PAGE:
I have been living in a basement apartment for 3 months now. About a month and half ago I contacted my landlord about a leak in my bathroom caused my the water heater. He sent a maintence guy over who said he had fixed it. About 2 1/2 weeks ago, the water heater started leaking again, causing my whole apartment to stink. We contacted the landlord who sent over the maintence guy just 2 days ago. The maintence guy informed my me that the water heater was too small for the apartment complex. He contacted the landlord to inform the landlord of this, and the landlord told him that they did not have the money to fix it at this time. The maintence guy fixed the water heater and said he would be back in a month to have to do the same thing because the landlord couldn't afford to get a bigger one.
Suing the landlord is not something you can do. Since you have notified the landlord of the problem and he has failed to repair it, you have three options. 1) Move out; 2) Make the repairs yourself and deduct them from the rent; or 3) set up an escrow account and place the rent in the account until the repairs are taken care of.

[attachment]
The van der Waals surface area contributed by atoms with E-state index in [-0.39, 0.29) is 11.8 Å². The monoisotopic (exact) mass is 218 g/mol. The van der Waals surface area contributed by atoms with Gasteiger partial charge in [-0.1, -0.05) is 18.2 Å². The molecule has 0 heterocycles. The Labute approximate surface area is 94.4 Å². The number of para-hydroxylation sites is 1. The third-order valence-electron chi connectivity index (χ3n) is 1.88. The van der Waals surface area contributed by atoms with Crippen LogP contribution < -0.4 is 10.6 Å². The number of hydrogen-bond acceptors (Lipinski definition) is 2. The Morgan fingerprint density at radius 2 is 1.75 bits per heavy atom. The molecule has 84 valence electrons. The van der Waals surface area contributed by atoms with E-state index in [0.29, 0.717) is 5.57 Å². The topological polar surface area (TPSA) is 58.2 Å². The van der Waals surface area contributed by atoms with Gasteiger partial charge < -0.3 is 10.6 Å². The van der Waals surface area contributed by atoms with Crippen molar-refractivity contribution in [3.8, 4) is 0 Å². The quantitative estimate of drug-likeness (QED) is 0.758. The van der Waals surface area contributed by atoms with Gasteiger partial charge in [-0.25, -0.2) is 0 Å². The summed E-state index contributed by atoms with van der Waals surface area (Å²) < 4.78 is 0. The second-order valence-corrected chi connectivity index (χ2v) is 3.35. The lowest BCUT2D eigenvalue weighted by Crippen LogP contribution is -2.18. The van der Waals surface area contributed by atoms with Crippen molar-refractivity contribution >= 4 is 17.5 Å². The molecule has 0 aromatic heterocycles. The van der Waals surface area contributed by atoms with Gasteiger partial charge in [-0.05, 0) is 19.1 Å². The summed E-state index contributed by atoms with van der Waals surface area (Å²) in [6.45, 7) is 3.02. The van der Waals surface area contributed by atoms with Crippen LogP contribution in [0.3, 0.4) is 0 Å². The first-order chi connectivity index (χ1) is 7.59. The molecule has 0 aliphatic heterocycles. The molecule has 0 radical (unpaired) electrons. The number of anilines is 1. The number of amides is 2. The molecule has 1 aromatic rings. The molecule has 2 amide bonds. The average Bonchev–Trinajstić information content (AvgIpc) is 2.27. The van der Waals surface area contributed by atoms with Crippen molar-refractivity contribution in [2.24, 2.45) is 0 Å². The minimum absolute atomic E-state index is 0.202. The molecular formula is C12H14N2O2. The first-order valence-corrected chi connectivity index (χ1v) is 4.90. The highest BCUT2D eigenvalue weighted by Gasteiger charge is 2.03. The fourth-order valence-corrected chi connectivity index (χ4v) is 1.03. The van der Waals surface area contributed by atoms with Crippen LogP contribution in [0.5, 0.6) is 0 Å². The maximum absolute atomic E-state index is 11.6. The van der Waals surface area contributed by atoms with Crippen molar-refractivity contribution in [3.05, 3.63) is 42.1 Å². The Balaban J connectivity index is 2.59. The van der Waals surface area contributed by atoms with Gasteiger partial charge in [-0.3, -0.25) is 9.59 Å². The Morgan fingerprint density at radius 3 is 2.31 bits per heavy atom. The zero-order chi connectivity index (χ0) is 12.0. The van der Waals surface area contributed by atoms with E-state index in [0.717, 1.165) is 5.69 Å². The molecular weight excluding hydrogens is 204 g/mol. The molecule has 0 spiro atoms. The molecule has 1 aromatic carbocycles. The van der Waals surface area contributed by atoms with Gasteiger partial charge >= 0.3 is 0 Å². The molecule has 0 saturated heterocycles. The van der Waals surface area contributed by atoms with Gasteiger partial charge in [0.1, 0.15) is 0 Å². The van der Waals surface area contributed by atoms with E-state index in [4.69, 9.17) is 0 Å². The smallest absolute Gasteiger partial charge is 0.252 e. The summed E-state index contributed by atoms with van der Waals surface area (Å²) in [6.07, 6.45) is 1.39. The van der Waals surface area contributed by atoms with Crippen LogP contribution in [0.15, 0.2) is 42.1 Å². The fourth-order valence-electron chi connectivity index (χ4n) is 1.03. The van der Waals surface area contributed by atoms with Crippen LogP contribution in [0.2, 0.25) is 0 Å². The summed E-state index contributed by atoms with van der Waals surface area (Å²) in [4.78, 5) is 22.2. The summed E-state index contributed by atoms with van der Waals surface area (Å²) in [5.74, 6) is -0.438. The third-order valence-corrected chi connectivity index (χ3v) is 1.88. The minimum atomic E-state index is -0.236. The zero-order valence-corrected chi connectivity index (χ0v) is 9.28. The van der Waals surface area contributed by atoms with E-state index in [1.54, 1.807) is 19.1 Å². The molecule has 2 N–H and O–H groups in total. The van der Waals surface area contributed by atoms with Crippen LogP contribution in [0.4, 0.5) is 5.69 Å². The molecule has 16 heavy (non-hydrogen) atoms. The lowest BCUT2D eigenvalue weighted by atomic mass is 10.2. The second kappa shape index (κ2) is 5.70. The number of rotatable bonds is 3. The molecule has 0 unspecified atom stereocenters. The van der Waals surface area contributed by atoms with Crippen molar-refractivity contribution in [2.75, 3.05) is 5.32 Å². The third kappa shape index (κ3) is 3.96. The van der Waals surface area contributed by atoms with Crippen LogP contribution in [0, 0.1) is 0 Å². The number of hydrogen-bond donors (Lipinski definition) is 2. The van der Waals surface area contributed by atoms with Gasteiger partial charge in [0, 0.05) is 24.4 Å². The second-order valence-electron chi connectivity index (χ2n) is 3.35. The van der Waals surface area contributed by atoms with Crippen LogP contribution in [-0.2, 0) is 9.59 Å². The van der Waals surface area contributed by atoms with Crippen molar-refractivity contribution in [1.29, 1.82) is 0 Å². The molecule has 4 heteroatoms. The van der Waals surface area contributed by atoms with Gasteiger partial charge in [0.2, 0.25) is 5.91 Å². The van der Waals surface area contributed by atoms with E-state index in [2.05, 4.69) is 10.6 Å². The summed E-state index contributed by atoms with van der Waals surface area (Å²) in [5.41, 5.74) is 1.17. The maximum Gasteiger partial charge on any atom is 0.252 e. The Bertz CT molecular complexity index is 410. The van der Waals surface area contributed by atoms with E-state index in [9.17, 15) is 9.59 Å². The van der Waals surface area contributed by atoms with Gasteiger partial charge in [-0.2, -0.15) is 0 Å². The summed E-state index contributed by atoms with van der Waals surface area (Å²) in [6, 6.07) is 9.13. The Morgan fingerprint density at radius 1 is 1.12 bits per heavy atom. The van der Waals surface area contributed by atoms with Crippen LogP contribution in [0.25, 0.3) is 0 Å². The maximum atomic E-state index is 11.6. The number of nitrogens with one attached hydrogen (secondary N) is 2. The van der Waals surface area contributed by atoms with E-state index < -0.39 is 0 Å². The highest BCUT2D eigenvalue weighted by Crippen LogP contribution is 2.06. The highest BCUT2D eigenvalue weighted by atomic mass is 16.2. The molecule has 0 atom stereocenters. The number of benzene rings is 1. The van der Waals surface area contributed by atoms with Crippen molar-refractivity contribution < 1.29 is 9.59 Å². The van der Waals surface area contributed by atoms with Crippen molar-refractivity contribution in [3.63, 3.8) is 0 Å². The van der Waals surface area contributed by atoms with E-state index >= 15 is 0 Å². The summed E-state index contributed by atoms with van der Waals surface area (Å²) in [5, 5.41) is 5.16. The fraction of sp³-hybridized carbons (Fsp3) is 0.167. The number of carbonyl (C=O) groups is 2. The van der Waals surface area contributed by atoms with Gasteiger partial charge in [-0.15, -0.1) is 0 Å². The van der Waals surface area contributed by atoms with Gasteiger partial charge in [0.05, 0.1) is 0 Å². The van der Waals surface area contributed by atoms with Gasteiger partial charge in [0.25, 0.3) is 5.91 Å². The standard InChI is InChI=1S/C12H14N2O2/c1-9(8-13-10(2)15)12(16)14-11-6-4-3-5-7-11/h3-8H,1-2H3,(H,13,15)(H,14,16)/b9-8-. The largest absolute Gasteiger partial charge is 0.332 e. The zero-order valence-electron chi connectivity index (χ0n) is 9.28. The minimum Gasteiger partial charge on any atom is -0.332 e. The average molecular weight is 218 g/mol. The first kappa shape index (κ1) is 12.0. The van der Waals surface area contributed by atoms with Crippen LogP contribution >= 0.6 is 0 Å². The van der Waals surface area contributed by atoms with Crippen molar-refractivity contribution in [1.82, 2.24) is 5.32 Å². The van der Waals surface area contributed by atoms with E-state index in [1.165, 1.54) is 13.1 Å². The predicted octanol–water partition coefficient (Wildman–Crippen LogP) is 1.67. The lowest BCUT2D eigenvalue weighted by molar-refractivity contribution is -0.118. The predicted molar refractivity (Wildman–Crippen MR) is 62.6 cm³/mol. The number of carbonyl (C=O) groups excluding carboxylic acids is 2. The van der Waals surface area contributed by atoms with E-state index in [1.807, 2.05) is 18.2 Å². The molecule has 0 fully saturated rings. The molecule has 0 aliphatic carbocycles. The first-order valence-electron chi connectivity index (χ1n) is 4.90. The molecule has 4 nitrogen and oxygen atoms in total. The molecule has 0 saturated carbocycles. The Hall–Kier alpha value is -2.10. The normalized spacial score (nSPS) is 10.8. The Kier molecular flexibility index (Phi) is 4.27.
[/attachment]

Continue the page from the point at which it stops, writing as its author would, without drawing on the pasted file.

You might also notify the city inspectors if the problem could pose a health and safety violation, which I believe this could.
Michigan publishes a booklet on landlord/tenant rights, which you may find helpful. You can find that, here: www.legislature.mi.gov/documents/publications/tenantlandlord.pdf
Best of luck to you with this frustrating problem!
*** LEGAL DISCLAIMER I am licensed to practice law in the State of Michigan and have offices in Wayne and Ingham Counties. My practice is focused in the areas of estate planning and probate administration. I am ethically required to state that the above answer does not create an attorney/client relationship. These responses should be considered general legal education and are intended to provide general information about the question asked. Frequently, the question does not include important facts that, if known, could significantly change the answer. Information provided on this site should not be used as a substitute for competent legal advice from a licensed attorney that practices in your state. The law changes frequently and varies from state to state. If I refer to your state's laws, you should not rely on what I say; I just did a quick Internet search and found something that looked relevant that I hoped you would find helpful. You should verify and confirm any information provided with an attorney licensed in your state.
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